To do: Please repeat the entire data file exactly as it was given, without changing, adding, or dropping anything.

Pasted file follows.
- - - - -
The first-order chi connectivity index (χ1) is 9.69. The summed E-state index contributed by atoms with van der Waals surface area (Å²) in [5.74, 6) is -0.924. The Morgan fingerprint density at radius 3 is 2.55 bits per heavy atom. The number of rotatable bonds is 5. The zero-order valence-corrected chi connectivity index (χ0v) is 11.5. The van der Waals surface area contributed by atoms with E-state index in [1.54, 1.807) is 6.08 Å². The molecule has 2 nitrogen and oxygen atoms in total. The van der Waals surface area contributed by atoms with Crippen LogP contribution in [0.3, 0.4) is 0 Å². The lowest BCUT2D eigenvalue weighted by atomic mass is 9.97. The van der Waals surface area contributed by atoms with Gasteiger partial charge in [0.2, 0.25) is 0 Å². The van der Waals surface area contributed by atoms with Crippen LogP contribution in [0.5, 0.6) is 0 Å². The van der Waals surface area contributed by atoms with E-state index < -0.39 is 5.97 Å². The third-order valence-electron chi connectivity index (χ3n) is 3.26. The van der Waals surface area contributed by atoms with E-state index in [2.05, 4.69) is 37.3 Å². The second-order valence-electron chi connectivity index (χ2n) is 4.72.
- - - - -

The first-order chi connectivity index (χ1) is 9.69. The summed E-state index contributed by atoms with van der Waals surface area (Å²) in [5.74, 6) is -0.924. The Morgan fingerprint density at radius 3 is 2.55 bits per heavy atom. The number of rotatable bonds is 5. The zero-order valence-corrected chi connectivity index (χ0v) is 11.5. The van der Waals surface area contributed by atoms with E-state index in [1.54, 1.807) is 6.08 Å². The molecule has 2 nitrogen and oxygen atoms in total. The van der Waals surface area contributed by atoms with Crippen LogP contribution in [0.3, 0.4) is 0 Å². The lowest BCUT2D eigenvalue weighted by atomic mass is 9.97. The van der Waals surface area contributed by atoms with Gasteiger partial charge in [0.2, 0.25) is 0 Å². The van der Waals surface area contributed by atoms with Crippen LogP contribution in [0.5, 0.6) is 0 Å². The van der Waals surface area contributed by atoms with E-state index < -0.39 is 5.97 Å². The third-order valence-electron chi connectivity index (χ3n) is 3.26. The van der Waals surface area contributed by atoms with E-state index in [2.05, 4.69) is 37.3 Å². The second-order valence-electron chi connectivity index (χ2n) is 4.72.